About Mary Engelbreit
Mary Engelbreit is known throughout the world for her colorful and intricate designs, which adorn 14 million greeting cards sold each year and one of the top calendar collections in the country. Engelbreit holds license agreements with dozens of manufacturers to reproduce her popular illustrations on nearly 6,500 gift and home décor products including books, best-selling children's books, stationery, fabric, crafts, kitchen accessories, dinnerware and other gifts and home accents. Thousands of retailers worldwide have sold $1 billion worth of ME products.

For more information, visit

Paper Playhouse

June 28, 1942, Chicago Sun. The record player with storage for 78s is a nice touch. Note the appeal to buy defense bonds as the U.S. entered WW2.

Sunday, January 25, 2009

Maria Callas paper doll

Web address corrected: Found on the web at where only orders of $100 or more are taken. I thought it was interesting that this book features two dolls--one plumper than the other. Maria Callas famously battled to get her weight under control.

The same company also sells a very pretty Dolores Del Rio.

Friday, January 23, 2009

Billie Bumps of Dingle Dell

By Grace Drayton, of course. Pictorial Review, April 1913. This is cut and incomplete. There were hats, toys, a cage of "white mousies" and even extra heads for Billie Bumps!

Tuesday, January 20, 2009

Un petit Charleston

A French postcard (Cartes Gil), another great find at Paula Hill's basement shop. Paula says this is Josephine Baker, who no doubt would be kicking up her heels at an inaugural ball if she were around today.

Inauguration Day

A bumper sticker from

Monday, January 19, 2009

Happy time

Colorful watch faces adorn a small sheet of vintage scrap found at Paula Hill's last weekend.

Fluffy Ruffles

Someone asked recently about Fluffy Ruffles, one of my favorite topics (as many of you already know)!

Fluffy Ruffles was a comic strip in the New York Herald (from roughly 1906-1909) written in verse by Carolyn Wells and drawn by Wallace Morgan. The conceit of the comic was that Fluffy Ruffles couldn't hold a job because she was a distraction to the men around her. But she always retained her dignity, and dressed impeccably. Women of the era imitated her dress, and the newspaper held contests around the country to find women who personified Fluffy Ruffles. Macy's carried a line of clothing in her name (shirtwaist, fitted jacket, large plumed hat and a parasol). There was a Broadway musical, sheet music and even candy named after her.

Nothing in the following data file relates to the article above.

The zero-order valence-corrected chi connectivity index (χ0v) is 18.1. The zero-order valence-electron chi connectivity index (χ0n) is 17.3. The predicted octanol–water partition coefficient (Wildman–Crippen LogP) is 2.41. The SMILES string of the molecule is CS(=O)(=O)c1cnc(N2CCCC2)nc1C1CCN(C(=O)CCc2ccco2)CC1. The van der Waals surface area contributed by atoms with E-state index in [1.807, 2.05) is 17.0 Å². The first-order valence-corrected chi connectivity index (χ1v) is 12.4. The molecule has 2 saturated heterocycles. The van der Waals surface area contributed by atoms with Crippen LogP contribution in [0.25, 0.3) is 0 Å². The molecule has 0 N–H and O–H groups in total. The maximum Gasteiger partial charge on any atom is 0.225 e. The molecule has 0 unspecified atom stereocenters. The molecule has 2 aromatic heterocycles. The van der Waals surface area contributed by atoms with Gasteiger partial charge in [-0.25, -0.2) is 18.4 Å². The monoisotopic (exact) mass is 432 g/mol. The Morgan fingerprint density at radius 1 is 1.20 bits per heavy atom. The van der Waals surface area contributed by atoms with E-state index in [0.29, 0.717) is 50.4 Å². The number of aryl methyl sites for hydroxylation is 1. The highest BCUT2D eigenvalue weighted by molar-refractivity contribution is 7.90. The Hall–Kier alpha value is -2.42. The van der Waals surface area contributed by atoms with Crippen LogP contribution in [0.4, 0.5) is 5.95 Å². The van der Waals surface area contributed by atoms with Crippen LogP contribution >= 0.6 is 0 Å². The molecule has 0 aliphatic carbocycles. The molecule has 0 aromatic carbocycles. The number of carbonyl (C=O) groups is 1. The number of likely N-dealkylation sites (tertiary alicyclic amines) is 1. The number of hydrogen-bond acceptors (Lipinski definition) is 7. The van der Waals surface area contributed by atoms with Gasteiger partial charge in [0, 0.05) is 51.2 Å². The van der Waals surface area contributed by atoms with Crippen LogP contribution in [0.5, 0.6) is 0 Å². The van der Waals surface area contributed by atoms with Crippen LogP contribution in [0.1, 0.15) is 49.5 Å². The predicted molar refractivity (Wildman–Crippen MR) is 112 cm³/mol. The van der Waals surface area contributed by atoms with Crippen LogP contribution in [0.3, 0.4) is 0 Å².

The colorful paper doll that was produced by the Herald as a separate purchase was published on thicker cardstock, and appears to have been drawn by someone else, not Morgan, because they seem so different in appearance (that is clearly Morgan's drawing on the envelope, however).

The black and white illustration by Morgan shown here (Fluffy reading a seed catalog) is taken from a compilation book that was put out at the height of her popularity.

Last year Jean Sullivan sent me a copy of another Fluffy paper doll, one that looks like it could have been drawn by Wallace Morgan. It ran in the newspaper:

Sunday, January 18, 2009

A visit with Paula Hill

The snow fell off and on all day, but that didn't stop me, Joan Burke and Carol Carey from keeping our date with Paula Hill in Harriman, NY.

The belated holiday party was a treat -- Paula and her husband Blaine live in a 19th century schoolhouse. High ceilings, lovely old window panes, rooms with all kinds of nooks and crannies filled with antique paper, dolls, toys, collectibles of all kinds.